Did anyone catch the recent video of U.S. show jumping team chef d’equipe George Morris playing around on U.S. dressage rider Catherine Haddad-Staller’s exuberant chestnut gelding Winyamaro? It was part of her blog entry for The Chronicle of the Horse yesterday (and quite a good read)!
In case you missed it, here’s the video:
Now, why would I bring this up in a blog that focuses on intercollegiate riding? Why thank you for asking! Here’s the explanation:
George Morris is known in the horse world for two things: 1) He’s among our most prominent equitation and horsemanship instructors, an expert in all things riding-related. 2) He’s an absolute stickler for hard work and doing things the right way every time – especially when it comes to the welfare of the horse. (And if you count the rust-colored breeches he sports, he’s actually known for three things – but I digress.) Morris, who will soon retire, has made a career out of working with horses and riders in the hunter and jumper disciplines and today he is most known for his work with the United States show jumping team (whom he just helped coach to a Pan American Games gold medal).
Keeping that in mind, when do you think the last time was that he sat on a Grand Prix dressage horse?
As you saw in the video, despite his lack of focused practice in the ideals of the haute e’cole, Mr. Morris only had a few hiccups on his way to executing two-tempis, one-tempis, piaffe, and passage. (I would also argue that said hiccups were probably a result more of an unfamiliar horse than anything else.) Given enough time with that horse, he could probably string together the entire Grand Prix test in no time.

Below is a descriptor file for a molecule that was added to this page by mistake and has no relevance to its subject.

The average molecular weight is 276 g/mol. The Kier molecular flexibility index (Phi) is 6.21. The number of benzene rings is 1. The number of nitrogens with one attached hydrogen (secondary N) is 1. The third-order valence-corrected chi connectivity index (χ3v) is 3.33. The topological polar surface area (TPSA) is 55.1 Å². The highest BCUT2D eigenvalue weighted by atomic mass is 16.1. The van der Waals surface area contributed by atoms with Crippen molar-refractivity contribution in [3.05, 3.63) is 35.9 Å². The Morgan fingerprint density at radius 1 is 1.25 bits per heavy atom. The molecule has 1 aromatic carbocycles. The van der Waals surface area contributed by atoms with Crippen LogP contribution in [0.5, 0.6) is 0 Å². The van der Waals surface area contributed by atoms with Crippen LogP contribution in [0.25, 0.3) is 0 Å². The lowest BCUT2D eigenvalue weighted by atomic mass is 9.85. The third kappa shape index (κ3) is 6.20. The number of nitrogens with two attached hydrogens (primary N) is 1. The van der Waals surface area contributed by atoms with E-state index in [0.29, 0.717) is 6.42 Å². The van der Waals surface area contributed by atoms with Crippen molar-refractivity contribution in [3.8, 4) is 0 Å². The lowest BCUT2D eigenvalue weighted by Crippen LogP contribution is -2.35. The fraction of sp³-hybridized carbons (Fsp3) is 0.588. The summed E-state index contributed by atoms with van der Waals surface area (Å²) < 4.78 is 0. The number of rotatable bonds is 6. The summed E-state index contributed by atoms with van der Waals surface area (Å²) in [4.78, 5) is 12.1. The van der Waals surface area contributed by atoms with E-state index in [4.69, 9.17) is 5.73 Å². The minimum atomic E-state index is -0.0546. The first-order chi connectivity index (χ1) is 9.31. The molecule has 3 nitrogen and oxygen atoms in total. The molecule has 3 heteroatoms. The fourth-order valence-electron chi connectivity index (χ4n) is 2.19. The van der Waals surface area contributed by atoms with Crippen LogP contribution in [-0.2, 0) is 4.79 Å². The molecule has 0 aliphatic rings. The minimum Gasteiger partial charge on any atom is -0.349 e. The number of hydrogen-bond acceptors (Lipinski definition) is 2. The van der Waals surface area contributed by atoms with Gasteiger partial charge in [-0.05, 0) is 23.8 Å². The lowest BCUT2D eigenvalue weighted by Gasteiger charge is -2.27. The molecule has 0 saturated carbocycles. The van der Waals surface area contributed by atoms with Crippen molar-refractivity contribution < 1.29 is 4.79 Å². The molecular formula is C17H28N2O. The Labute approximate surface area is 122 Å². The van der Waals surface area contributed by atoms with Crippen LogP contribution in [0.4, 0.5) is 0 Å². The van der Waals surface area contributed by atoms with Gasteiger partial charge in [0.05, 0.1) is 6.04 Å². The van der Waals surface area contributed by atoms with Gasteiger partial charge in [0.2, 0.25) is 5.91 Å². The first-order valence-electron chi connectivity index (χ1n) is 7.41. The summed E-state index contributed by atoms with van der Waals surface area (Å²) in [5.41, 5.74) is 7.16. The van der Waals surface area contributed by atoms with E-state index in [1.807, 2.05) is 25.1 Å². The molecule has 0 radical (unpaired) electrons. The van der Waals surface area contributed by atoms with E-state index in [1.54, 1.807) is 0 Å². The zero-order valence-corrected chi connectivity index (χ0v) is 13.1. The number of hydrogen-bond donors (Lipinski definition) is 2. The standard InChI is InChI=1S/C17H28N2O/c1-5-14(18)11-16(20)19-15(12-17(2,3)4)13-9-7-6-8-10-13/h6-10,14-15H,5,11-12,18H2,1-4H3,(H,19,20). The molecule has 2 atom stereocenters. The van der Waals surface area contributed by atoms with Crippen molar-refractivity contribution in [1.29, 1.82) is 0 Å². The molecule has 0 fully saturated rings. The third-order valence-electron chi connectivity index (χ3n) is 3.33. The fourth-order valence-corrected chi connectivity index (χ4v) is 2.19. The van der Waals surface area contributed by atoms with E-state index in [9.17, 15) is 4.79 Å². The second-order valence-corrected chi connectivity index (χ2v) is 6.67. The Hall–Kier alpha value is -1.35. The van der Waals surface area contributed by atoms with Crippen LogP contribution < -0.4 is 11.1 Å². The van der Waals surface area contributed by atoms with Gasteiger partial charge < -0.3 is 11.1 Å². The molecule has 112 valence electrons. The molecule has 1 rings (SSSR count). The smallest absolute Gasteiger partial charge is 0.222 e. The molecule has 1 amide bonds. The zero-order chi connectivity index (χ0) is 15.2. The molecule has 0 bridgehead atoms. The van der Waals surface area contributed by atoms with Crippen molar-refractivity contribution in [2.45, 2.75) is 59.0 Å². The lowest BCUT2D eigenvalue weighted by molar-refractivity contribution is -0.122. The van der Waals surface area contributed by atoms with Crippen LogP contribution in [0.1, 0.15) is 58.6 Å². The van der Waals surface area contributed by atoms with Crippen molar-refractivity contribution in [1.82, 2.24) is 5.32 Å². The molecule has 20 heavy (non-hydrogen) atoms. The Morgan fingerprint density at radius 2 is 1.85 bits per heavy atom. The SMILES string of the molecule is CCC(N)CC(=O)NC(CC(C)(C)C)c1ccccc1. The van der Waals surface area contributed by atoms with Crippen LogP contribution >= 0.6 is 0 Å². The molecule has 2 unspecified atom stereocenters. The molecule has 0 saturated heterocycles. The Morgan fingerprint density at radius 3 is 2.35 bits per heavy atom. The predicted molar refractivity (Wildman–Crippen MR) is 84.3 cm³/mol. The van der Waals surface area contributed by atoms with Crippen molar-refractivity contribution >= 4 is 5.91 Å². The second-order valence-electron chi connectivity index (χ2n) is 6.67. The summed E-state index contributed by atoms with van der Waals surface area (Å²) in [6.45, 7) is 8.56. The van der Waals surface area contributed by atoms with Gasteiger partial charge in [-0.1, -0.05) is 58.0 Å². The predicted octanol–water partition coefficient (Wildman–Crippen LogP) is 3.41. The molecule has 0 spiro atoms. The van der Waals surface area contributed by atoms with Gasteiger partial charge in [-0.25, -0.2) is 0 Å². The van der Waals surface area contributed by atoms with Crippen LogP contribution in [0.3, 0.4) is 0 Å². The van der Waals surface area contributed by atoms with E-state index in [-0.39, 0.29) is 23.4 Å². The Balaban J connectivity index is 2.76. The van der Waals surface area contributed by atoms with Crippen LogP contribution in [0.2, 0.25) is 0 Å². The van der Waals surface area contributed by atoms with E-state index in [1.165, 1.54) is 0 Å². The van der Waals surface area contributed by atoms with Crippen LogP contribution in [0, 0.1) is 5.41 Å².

And do you know why that is?
True horsemen understand all aspects of the sport, not just their own small corner of it.
George Morris is the epitome of a true horseman. In fact, I think if Winyamaro had been a reining horse instead of a dressage horse, Mr. Morris could still have swung aboard and put on quite a feat of skill – because he understands how dressage and show jumping and equitation and reining are all connected. It’s all just basic horsemanship – sitting in balance and communicating clear instructions to the horse beneath you. Mr. Morris is constantly looking at other disciplines, other methods of training horses and riders, and filing away all of that information, not just for the very occasion upon which he’s offered a ride on a Grand Prix horse, but for any training issue that comes up in his day-to-day work.
Now, from an academic standpoint, do you know what type of school approaches education the same way that George Morris approaches horsemanship?
If you guessed the liberal arts college, you’d be right! Liberal arts colleges require their students to look at the bigger picture of their own academic interests, to see how those individual pieces connect to the larger whole so that they can make educated and informed decisions and influence change. Just as it’s good to learn about other equestrian disciplines so that you can develop a better understanding of your own, the college that you select should encourage you to take the same approach to your schoolwork.
Want help finding that right fit school? Let me know – I’m happy to help!
(Want a ride on a Grand Prix horse? I can’t help you there – but keep practicing!)